To me, that means allowing for ads to occasionally intrude on what for you is a very non-spastic and non-commercial Internet experience, I'm sure.

EDIT: sorry, I left off the quote, but this was a response to fennel, primarily.
Last edited by TheBookPolice on Thu May 07, 2009 9:49 am, edited 1 time in total.
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Re: Web Site Headlines

Postby TAsunder » Thu May 07, 2009 9:44 am

jjoyce wrote:You have made these points as though we have no idea what our own ads are doing as far as clicks and rates.


What does that have to do with whether text ads would be more effective. Have you tested them to see? I would be flabbergasted if a well-integrated text ad performed worse than a flashing banner ad that sometimes has objectionable content.

The click-through rate of our ads (only one measure of an ad's effectiveness) is significantly higher than the national averages and higher than what a lot of other alt weeklies report.


And what would that rate be? 0.8%? What are the other measures you are using for ad effectiveness, BTW? Eyetracking studies?

Also: As this site continues to deliver value to our advertisers (which we do), we're able to increase rates (which we have). And we have more advertisers now than we did last year. All of these points are fact, not speculation.


I never disputed them. What I disputed is the long-term value and business sense of banner ads as a primary source of income. There are many factors that would influence the number of advertisers in your paper. Unless you have demonstrated that TDP is somehow the exception to a well-established fact of banner advertising, it is moot.

It's great if it's helping TDP for now, but it is not a tenable business model long term to base the entire survival of the organization on banner ads. I am quite certain you don't and would find the notion equally ridiculous.

Now, if you as a user are indifferent to ads, then fine. And if you choose not to click or even acknowledge them, that's fine too. But there are a lot of advertisers and users who find value in ads. Ads are content, when it comes to local papers like Isthmus.


The Isthmus is delivered in print. TDP is not. There is a massive difference in how users interact with each. I am not disputing the value of print ads at all. If you were to place print ads in the same spot on every page of The Isthmus without exception, you would find the same thing happening with the print version as happens with virtually every site on the Internet that does the same.

As you recall, what started this whole chain of the value of advertising was the absurd thought-terminating cliche that TBP tried to introduce by suggesting that not viewing the ads would eventually doom TDP. It is based on the reasoning above posted by white_rabbit that I somehow owe TDP my viewership of ads because otherwise we'll all get "crappy bartenders."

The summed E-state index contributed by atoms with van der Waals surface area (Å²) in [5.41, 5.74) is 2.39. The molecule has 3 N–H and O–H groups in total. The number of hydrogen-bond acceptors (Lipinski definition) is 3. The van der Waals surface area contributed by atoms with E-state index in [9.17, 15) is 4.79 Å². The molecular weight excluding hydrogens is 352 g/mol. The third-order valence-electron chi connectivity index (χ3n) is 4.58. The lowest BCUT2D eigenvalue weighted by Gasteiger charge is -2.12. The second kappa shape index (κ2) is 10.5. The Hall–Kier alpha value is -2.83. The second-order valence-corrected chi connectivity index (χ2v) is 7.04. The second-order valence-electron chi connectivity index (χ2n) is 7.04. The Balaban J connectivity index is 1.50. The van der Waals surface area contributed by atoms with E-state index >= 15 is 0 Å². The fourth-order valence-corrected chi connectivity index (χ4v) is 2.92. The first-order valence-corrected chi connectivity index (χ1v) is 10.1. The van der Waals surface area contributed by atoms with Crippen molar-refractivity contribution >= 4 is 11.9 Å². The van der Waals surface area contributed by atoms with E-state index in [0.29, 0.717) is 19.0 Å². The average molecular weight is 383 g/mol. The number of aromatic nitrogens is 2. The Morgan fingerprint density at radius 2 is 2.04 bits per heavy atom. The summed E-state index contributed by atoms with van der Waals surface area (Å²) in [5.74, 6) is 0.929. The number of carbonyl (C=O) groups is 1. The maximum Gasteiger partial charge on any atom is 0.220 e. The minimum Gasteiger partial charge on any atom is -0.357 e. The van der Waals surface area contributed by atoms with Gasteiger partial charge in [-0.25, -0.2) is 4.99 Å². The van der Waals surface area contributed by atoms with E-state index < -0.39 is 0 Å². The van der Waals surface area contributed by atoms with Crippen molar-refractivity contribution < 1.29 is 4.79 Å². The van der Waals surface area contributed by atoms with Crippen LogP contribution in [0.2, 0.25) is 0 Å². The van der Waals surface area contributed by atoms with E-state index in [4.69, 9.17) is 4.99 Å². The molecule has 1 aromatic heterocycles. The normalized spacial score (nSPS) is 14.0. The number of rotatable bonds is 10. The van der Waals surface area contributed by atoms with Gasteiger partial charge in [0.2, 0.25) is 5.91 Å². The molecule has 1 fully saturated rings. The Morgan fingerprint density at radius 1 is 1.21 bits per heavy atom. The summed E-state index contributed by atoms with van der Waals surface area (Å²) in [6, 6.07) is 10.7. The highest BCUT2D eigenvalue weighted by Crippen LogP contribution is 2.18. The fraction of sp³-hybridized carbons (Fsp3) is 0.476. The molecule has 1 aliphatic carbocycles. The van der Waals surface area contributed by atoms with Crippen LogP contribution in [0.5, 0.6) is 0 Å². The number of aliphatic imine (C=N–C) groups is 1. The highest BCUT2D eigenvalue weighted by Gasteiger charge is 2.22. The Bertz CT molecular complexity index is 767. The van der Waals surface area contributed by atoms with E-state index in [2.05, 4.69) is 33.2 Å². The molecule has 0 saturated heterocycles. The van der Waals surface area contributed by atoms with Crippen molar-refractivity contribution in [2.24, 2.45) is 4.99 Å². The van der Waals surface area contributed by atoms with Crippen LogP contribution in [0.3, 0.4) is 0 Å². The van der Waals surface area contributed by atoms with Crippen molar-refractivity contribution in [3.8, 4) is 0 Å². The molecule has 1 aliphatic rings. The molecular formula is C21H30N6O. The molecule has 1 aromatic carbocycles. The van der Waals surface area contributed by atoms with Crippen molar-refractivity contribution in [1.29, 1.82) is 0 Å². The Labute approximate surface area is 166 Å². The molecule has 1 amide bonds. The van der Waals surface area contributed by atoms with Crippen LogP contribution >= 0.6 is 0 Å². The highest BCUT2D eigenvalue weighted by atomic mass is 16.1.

This is, of course, based on the highly illogical assumption that quality bartenders would just give up a valuable segment of the market instead of increasing their rates or finding other ways of being profitable. Apparently bartenders, TDP, and online advertising is so inept and unresponsive to market forces that, like a lemming, it just walks off any ledge in its path and then blames the ledge.
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Re: Web Site Headlines

Postby TAsunder » Thu May 07, 2009 9:49 am

TheBookPolice wrote:You and I aren't responsible for TDP's business model. We're users of the site, and if we value it, why would we want to behave in a way that doesn't help the site to persevere, nevermind might actively hurt its chances?

To me, that means allowing for ads to occasionally intrude on what for you is a very non-spastic and non-commercial Internet experience, I'm sure.


Do you use the same reasoning for telemarketers? They are not substantially different than internet advertisers in general. Both of them intrude on you in obnoxious ways. After 15+ years of increasingly invasive and at times legitimately dangerous internet advertising, I've had enough. It's like I've been to 500 "open bars" and have been insulted and threatened so often that I have decided to stop "tipping". It's going to take a lot to convince me that I should be looking at ads even on sites like TDP. Certainly not anytime soon considering the poor judgment and lack of sense shown with the alt.com ads.
Last edited by TAsunder on Thu May 07, 2009 10:00 am, edited 1 time in total.
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Re: Web Site Headlines

Postby TheBookPolice » Thu May 07, 2009 9:53 am

TAsunder wrote:Do you use the same reasoning for telemarketers? They are not substantially different than internet advertisers in general. Both of them intrude on you in obnoxious ways. After 15+ years of increasingly invasive and at times legitimately dangerous internet advertising, I've had enough. It's going to take a lot to convince me that I should be looking at ads even on sites like TDP. Certainly not anytime soon considering the poor judgment and lack of sense shown with the alt.com ads.

Telemarketers selling debt management and whatever the hell else they sell--I wouldn't know because I don't have a land line anymore. And I think the horse is kind of out of the barn that telemarketers are almost universally reviled, and the products they sold generally questionable. Fireman's charity? They couldn't tell you how much money was going to the charity if you gave them an hour.

So let's compare those telemarketers to, say, the lineup I'm facing right now. Flavor of India, High Noon Saloon, Sa-Bai Thong, Out, Alt.com, and two Isthmus-sponsored ads. Yeah, those all seem pretty dangerous and invasive. Come on.

Does it help TDP if you block ads? Conversely, is there a chance that it might hurt them? Given that the current ad profile is pretty inoffensive, I see no reason to chance the latter.